Jimmy Carter took great pride in pointing out that the United States didn’t start any new wars during his term as president. But after he left office, he launched a war against “neglected” diseases — diseases in far-off lands that most Americans will never suffer from and may not have even heard of. Diseases like lymphatic filariasis, trachoma, river blindness, schistosomiasis … and a disease caused by a nasty little bug called a Guinea worm.
Guinea worms are spread through contaminated drinking water and eating undercooked fish. The female worms, which can be up to 3 feet long once mature, cause incredibly painful, open blisters usually on the infected person’s lower legs and feet — through which the worms emerge. It can take a toll for weeks or months, and sometimes permanently, leaving some people unable to support a family.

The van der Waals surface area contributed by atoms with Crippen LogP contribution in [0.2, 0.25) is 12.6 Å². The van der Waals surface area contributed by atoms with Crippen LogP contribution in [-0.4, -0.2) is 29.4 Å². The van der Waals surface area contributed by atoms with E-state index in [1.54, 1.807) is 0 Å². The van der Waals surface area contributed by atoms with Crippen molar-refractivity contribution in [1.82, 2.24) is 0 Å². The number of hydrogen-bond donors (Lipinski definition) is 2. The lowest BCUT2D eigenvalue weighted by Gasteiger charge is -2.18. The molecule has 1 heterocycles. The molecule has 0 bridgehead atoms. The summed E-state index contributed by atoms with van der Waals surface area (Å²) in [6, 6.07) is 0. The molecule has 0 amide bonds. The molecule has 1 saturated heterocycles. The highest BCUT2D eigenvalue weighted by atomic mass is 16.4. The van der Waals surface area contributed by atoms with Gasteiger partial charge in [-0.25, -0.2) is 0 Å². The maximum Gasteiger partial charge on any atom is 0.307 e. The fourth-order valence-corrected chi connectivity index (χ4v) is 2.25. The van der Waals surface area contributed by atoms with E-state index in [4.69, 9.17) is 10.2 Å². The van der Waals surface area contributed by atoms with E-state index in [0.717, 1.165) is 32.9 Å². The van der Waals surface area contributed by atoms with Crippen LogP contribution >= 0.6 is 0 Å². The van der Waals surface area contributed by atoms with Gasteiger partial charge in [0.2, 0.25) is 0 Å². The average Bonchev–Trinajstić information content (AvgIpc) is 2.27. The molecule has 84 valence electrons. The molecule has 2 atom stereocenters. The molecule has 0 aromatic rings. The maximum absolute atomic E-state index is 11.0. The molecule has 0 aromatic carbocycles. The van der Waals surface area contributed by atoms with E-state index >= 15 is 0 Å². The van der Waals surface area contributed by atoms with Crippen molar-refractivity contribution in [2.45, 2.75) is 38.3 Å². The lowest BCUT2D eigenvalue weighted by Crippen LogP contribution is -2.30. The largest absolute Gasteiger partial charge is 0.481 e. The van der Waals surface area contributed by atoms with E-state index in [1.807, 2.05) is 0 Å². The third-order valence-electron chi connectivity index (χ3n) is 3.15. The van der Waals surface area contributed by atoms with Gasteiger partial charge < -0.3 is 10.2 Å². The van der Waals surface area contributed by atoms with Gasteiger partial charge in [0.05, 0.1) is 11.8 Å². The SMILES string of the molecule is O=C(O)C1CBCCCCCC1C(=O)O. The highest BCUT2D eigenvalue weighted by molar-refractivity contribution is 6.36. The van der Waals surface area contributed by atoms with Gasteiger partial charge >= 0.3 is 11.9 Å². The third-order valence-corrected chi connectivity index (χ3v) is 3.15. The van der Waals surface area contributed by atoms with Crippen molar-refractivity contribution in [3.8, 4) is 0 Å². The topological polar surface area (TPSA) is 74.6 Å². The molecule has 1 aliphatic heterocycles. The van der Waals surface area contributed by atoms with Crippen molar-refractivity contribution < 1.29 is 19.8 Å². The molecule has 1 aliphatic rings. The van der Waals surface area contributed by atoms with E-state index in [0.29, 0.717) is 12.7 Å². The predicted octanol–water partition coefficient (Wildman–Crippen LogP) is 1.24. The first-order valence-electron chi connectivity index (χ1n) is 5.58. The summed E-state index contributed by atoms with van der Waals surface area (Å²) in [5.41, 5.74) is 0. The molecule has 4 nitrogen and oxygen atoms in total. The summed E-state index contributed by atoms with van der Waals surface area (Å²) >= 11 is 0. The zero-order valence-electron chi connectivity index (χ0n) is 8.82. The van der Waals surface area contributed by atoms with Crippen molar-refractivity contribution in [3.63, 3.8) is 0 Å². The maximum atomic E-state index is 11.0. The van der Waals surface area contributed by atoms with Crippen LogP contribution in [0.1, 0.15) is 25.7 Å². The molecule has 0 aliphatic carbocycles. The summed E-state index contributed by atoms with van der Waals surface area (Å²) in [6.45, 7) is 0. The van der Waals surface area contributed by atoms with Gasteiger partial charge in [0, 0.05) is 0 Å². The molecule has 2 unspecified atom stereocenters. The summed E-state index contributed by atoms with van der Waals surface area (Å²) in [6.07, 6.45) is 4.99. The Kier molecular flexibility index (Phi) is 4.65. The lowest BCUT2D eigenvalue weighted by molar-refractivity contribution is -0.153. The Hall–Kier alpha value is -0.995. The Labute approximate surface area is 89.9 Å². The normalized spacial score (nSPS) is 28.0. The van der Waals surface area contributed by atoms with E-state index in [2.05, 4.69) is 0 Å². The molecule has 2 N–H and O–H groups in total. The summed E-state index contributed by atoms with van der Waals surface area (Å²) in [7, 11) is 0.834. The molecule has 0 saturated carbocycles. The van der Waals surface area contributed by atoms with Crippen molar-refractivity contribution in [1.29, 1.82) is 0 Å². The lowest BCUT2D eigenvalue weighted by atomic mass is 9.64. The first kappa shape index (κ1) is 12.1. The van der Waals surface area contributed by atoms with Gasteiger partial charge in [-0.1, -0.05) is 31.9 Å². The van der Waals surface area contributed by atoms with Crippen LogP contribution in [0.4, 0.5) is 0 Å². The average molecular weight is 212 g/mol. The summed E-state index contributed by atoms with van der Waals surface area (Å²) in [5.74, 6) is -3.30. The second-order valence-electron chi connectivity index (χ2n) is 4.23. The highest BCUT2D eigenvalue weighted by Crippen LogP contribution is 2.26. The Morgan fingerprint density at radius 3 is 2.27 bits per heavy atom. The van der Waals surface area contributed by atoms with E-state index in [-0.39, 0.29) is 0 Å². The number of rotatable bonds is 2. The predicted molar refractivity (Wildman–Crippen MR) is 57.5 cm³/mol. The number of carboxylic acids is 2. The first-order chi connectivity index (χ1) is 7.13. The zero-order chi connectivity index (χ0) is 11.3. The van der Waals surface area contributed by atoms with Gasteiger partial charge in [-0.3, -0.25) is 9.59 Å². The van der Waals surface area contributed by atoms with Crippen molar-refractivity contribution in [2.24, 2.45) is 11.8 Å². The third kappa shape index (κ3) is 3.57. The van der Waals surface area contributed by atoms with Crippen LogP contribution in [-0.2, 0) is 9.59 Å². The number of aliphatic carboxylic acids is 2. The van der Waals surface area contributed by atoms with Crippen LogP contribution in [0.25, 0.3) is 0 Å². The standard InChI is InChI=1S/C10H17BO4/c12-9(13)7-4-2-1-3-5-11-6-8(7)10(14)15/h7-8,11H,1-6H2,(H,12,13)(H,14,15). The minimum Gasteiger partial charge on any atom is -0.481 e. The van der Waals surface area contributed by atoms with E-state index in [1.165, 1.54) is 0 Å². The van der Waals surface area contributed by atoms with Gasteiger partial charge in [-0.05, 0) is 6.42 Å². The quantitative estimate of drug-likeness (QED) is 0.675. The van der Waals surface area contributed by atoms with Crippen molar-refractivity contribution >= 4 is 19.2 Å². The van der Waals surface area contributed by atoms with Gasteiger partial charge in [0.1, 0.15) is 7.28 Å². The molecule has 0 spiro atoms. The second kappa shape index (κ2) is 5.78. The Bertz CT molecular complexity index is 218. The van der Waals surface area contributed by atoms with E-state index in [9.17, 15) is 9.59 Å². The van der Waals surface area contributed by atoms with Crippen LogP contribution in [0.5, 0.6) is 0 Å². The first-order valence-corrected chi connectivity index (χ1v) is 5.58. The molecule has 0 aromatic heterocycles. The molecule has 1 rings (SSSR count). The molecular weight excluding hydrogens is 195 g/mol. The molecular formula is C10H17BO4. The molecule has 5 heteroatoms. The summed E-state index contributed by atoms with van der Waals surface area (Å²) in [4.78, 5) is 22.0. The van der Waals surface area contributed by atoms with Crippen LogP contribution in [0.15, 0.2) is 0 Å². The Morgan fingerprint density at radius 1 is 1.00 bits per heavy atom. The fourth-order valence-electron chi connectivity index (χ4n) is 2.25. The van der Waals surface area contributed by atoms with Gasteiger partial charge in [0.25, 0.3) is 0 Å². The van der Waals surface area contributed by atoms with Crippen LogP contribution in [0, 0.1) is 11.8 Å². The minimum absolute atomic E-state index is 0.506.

If someone with Guinea worm has contact with water — perhaps to cool the burning pain caused by a worm’s emergence — the worm may release tens of thousands of baby worms, contaminating the whole body of water.
The effort to end this disease did not rely on high-tech methods. “Guinea worm disease has no cure, no vaccination, basically the entire eradication effort is built on behavior change,” said Kelly Callahan, a public health worker who spent years fighting Guinea worm disease in southern Sudan with the Carter Center, the ch …